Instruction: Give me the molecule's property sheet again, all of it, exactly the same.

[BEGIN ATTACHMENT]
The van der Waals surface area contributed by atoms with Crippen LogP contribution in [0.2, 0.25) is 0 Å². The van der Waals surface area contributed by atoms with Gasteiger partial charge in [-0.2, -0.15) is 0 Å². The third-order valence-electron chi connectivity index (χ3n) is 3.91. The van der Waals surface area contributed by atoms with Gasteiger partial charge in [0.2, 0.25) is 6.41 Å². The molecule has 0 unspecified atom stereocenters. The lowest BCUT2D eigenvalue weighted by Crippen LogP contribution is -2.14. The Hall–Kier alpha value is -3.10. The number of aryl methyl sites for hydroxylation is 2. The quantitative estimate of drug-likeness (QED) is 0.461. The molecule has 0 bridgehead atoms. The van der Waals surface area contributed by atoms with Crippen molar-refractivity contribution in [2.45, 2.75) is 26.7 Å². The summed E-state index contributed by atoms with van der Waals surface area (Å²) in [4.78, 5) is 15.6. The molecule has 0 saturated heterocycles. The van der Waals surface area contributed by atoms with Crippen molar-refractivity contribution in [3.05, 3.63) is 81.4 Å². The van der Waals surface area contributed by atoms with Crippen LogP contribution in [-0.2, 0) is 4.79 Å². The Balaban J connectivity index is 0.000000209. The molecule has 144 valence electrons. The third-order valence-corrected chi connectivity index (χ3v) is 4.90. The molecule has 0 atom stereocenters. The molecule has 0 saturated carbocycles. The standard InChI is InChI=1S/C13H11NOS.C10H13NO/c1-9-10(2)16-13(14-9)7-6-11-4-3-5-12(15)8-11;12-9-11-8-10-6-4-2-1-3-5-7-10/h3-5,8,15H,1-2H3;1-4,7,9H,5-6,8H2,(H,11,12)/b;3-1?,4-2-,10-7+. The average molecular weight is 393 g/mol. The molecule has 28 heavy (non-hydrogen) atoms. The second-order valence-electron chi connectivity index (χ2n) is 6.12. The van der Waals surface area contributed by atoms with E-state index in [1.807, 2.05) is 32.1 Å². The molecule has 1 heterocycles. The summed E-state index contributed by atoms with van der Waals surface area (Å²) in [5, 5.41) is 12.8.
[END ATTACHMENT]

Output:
The van der Waals surface area contributed by atoms with Crippen LogP contribution in [0.2, 0.25) is 0 Å². The van der Waals surface area contributed by atoms with Gasteiger partial charge in [-0.2, -0.15) is 0 Å². The third-order valence-electron chi connectivity index (χ3n) is 3.91. The van der Waals surface area contributed by atoms with Gasteiger partial charge in [0.2, 0.25) is 6.41 Å². The molecule has 0 unspecified atom stereocenters. The lowest BCUT2D eigenvalue weighted by Crippen LogP contribution is -2.14. The Hall–Kier alpha value is -3.10. The number of aryl methyl sites for hydroxylation is 2. The quantitative estimate of drug-likeness (QED) is 0.461. The molecule has 0 bridgehead atoms. The van der Waals surface area contributed by atoms with Crippen molar-refractivity contribution in [2.45, 2.75) is 26.7 Å². The summed E-state index contributed by atoms with van der Waals surface area (Å²) in [4.78, 5) is 15.6. The molecule has 0 saturated heterocycles. The van der Waals surface area contributed by atoms with Crippen molar-refractivity contribution in [3.05, 3.63) is 81.4 Å². The van der Waals surface area contributed by atoms with Crippen LogP contribution in [-0.2, 0) is 4.79 Å². The Balaban J connectivity index is 0.000000209. The molecule has 144 valence electrons. The third-order valence-corrected chi connectivity index (χ3v) is 4.90. The molecule has 0 atom stereocenters. The molecule has 0 saturated carbocycles. The standard InChI is InChI=1S/C13H11NOS.C10H13NO/c1-9-10(2)16-13(14-9)7-6-11-4-3-5-12(15)8-11;12-9-11-8-10-6-4-2-1-3-5-7-10/h3-5,8,15H,1-2H3;1-4,7,9H,5-6,8H2,(H,11,12)/b;3-1?,4-2-,10-7+. The average molecular weight is 393 g/mol. The molecule has 28 heavy (non-hydrogen) atoms. The second-order valence-electron chi connectivity index (χ2n) is 6.12. The van der Waals surface area contributed by atoms with E-state index in [1.807, 2.05) is 32.1 Å². The molecule has 1 heterocycles. The summed E-state index contributed by atoms with van der Waals surface area (Å²) in [5, 5.41) is 12.8.